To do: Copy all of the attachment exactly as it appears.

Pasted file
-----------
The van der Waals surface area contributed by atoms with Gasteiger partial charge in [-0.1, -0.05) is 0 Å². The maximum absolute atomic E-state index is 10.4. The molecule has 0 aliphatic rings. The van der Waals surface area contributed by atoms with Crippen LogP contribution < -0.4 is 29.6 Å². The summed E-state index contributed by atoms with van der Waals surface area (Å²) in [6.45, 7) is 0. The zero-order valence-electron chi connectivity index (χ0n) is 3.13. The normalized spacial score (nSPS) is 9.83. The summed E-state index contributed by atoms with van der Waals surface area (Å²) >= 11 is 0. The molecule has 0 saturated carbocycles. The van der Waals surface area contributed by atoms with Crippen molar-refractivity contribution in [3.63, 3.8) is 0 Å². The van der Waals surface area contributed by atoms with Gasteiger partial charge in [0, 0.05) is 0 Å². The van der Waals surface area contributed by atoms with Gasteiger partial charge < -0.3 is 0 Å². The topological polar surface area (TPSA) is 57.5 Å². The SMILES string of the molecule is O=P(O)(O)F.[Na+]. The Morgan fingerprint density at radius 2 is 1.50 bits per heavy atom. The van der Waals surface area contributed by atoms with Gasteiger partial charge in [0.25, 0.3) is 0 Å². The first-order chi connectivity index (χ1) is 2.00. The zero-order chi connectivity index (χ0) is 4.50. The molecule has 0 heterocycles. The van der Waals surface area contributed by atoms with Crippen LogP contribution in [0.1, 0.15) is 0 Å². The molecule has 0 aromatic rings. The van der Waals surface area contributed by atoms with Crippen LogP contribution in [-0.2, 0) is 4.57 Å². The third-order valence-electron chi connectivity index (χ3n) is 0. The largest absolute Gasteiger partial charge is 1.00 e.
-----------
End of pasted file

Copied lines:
The van der Waals surface area contributed by atoms with Gasteiger partial charge in [-0.1, -0.05) is 0 Å². The maximum absolute atomic E-state index is 10.4. The molecule has 0 aliphatic rings. The van der Waals surface area contributed by atoms with Crippen LogP contribution < -0.4 is 29.6 Å². The summed E-state index contributed by atoms with van der Waals surface area (Å²) in [6.45, 7) is 0. The zero-order valence-electron chi connectivity index (χ0n) is 3.13. The normalized spacial score (nSPS) is 9.83. The summed E-state index contributed by atoms with van der Waals surface area (Å²) >= 11 is 0. The molecule has 0 saturated carbocycles. The van der Waals surface area contributed by atoms with Crippen molar-refractivity contribution in [3.63, 3.8) is 0 Å². The van der Waals surface area contributed by atoms with Gasteiger partial charge in [0, 0.05) is 0 Å². The van der Waals surface area contributed by atoms with Gasteiger partial charge < -0.3 is 0 Å². The topological polar surface area (TPSA) is 57.5 Å². The SMILES string of the molecule is O=P(O)(O)F.[Na+]. The Morgan fingerprint density at radius 2 is 1.50 bits per heavy atom. The van der Waals surface area contributed by atoms with Gasteiger partial charge in [0.25, 0.3) is 0 Å². The first-order chi connectivity index (χ1) is 2.00. The zero-order chi connectivity index (χ0) is 4.50. The molecule has 0 heterocycles. The van der Waals surface area contributed by atoms with Crippen LogP contribution in [0.1, 0.15) is 0 Å². The molecule has 0 aromatic rings. The van der Waals surface area contributed by atoms with Crippen LogP contribution in [-0.2, 0) is 4.57 Å². The third-order valence-electron chi connectivity index (χ3n) is 0. The largest absolute Gasteiger partial charge is 1.00 e.